2. Student training: Without having a competent instructor teaching and monitoring the learning of how to effectively use the assistive technologies being offered, students will not be able to effectively take advantage of the tools to meet their greatest potential. As we all know, simply giving a student a laptop will not automatically equal success. Specific apps such as Google Read and Write will not be used to their fullest potential unless students are provided direct instruction into how best to use the tech for different end goals.
    As well, unless there exists consistent procedures and consequences regarding tech use, students will inevitably use the technology in ways that are distracting to learning.
  3. Access: My school, located in Regina (small, but nevertheless a city), is part of a school board that has made it a priority to provide schools with the infrastructure to access high speed internet, as well as equitable tech support for students that have been assessed as needing the technology. This makes it easy to forget that in rural areas or on reserves, either the funding, or the location, makes it impossible for students to access the technology the students need. 
  4. Access in homes: Many of my students now have computers and access to the internet. Ian’s group pointed out however, that there is a divide in how the technology is being used by students, depending on factors such as socioeconomic status, to lack of parent’s understanding on how to support their child at home to use the technology effectively to support their child’s learning. I realized that this point held true, as some students with families who are more affluent have shown more growth versus other students whose parents may be not around (due to work, etc) to monitor student’s use of online tech.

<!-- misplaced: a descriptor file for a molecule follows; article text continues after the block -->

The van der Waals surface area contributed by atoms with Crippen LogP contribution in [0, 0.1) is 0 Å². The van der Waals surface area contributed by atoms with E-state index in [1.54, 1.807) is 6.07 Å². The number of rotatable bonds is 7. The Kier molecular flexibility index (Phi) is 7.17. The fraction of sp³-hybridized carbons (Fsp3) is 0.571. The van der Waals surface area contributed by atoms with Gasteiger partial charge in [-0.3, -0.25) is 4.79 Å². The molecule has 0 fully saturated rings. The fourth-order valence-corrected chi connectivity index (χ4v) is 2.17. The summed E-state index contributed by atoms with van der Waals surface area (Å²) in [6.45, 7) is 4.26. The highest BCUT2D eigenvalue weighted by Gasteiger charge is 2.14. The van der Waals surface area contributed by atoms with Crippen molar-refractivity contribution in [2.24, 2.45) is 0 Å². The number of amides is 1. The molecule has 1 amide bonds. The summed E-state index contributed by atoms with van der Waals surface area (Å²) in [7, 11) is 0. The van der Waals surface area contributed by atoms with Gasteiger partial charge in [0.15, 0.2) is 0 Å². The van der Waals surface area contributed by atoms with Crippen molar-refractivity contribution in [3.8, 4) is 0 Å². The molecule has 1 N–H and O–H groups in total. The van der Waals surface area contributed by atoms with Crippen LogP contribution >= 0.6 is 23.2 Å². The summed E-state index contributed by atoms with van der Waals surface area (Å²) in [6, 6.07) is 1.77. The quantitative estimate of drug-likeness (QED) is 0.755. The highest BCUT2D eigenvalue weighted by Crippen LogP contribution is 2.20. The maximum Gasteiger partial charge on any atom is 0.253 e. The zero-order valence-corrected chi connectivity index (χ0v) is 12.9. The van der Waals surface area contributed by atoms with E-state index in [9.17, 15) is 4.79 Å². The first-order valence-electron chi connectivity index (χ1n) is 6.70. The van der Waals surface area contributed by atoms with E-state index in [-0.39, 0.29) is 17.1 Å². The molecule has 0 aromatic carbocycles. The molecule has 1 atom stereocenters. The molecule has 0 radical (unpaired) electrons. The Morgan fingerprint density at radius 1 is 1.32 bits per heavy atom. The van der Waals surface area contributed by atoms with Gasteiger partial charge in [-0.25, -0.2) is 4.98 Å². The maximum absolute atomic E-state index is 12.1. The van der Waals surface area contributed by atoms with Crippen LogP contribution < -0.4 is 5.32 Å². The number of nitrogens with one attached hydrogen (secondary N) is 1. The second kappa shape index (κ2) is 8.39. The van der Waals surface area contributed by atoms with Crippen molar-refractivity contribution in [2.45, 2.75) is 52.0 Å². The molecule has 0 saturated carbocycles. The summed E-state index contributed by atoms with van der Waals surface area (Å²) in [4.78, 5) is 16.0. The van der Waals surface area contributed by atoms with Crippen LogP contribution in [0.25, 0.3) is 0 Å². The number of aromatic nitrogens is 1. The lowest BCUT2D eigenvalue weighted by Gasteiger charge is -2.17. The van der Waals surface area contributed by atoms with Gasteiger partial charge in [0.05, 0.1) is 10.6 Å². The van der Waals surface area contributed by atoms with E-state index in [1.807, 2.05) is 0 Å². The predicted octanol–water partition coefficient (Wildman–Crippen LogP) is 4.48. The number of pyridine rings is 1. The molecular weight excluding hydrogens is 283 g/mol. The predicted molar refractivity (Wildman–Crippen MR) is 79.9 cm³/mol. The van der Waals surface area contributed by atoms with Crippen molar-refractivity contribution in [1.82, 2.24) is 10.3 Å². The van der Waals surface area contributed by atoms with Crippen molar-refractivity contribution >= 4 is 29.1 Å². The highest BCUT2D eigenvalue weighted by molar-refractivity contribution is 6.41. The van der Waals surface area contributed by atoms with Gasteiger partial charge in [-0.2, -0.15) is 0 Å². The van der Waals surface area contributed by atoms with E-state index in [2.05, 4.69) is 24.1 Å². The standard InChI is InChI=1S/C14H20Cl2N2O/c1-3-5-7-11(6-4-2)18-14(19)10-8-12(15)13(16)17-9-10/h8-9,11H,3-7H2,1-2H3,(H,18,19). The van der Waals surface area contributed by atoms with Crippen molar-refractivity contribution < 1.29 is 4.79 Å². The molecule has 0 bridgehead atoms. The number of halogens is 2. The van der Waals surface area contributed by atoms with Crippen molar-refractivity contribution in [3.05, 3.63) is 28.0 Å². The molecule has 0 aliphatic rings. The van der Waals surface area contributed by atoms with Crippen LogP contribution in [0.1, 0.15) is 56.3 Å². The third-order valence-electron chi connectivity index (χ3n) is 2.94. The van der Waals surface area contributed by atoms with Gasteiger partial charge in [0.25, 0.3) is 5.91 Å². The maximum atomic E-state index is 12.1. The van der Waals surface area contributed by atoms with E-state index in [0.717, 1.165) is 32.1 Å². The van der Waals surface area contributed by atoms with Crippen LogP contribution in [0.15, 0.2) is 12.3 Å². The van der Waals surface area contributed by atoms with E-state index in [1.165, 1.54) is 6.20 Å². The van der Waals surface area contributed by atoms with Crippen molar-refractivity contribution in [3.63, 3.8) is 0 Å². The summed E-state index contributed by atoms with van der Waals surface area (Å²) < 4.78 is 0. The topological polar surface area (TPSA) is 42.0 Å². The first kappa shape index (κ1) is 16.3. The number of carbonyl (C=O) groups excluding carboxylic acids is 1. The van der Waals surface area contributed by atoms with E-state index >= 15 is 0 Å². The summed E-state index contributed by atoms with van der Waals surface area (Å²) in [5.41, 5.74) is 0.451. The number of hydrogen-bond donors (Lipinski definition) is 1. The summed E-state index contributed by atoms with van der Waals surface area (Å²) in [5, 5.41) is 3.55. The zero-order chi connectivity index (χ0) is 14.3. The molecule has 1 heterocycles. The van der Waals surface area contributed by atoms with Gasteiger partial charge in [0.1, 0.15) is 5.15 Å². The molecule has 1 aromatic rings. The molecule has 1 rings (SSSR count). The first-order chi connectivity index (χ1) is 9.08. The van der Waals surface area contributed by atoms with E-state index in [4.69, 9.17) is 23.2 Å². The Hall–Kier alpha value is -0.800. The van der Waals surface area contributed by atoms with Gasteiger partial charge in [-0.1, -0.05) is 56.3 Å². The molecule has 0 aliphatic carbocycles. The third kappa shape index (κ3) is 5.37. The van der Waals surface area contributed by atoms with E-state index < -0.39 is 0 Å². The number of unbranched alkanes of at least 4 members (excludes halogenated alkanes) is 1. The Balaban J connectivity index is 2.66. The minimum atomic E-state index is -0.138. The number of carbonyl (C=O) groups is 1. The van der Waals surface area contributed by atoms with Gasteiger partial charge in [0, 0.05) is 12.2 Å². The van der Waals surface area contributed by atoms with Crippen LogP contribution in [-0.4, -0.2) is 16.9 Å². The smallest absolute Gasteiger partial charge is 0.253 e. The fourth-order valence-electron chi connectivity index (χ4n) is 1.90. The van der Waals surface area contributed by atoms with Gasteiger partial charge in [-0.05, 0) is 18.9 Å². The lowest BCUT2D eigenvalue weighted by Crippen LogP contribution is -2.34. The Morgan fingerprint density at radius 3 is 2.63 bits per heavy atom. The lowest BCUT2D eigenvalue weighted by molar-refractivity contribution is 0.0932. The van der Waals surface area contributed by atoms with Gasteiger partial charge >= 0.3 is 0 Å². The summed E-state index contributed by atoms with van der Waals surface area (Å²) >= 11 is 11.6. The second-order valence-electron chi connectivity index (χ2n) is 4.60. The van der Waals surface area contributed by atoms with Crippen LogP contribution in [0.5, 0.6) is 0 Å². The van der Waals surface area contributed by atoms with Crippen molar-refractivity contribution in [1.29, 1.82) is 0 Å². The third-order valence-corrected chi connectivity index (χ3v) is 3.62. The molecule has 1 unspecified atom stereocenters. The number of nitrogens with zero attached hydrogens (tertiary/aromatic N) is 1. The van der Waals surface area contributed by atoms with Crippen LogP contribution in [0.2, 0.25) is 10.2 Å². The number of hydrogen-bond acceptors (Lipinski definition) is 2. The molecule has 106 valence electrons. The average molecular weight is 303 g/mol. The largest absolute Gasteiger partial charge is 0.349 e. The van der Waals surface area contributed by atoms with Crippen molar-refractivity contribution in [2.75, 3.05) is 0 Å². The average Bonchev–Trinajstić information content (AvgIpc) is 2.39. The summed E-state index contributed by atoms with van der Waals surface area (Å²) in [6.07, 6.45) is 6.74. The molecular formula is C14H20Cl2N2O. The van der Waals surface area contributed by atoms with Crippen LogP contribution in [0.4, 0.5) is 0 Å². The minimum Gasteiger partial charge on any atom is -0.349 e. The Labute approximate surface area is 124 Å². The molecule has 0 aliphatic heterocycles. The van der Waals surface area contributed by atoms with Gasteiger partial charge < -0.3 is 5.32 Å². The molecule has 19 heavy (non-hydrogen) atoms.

5. Technology does not replace one-to-one support: Many schools are currently caught up in the fervor of technosolutionism, which has led to the belief that all students, regardless of disability, will be able to find success using technology. The issue is that not all disabilities offer technological supports that provide an equitable seat in the classroom. With the increased push for an all integrated classroom, combined with a budget crunch, many school boards are simply replacing EA’s and TA’s with laptops. I have seen firsthand how this model works wonderfully when the technology meets some children’s needs (and they have all the above supports in place), but fails miserably when a student is incapable of working independently, and the technology is not fit to support their specific needs.      

So while technology certainly is working towards creating an equity that didn’t exist in the past, we still have a long way to go before assuming that technology is the catch-all solution to all learning challenges in and out of the classroom.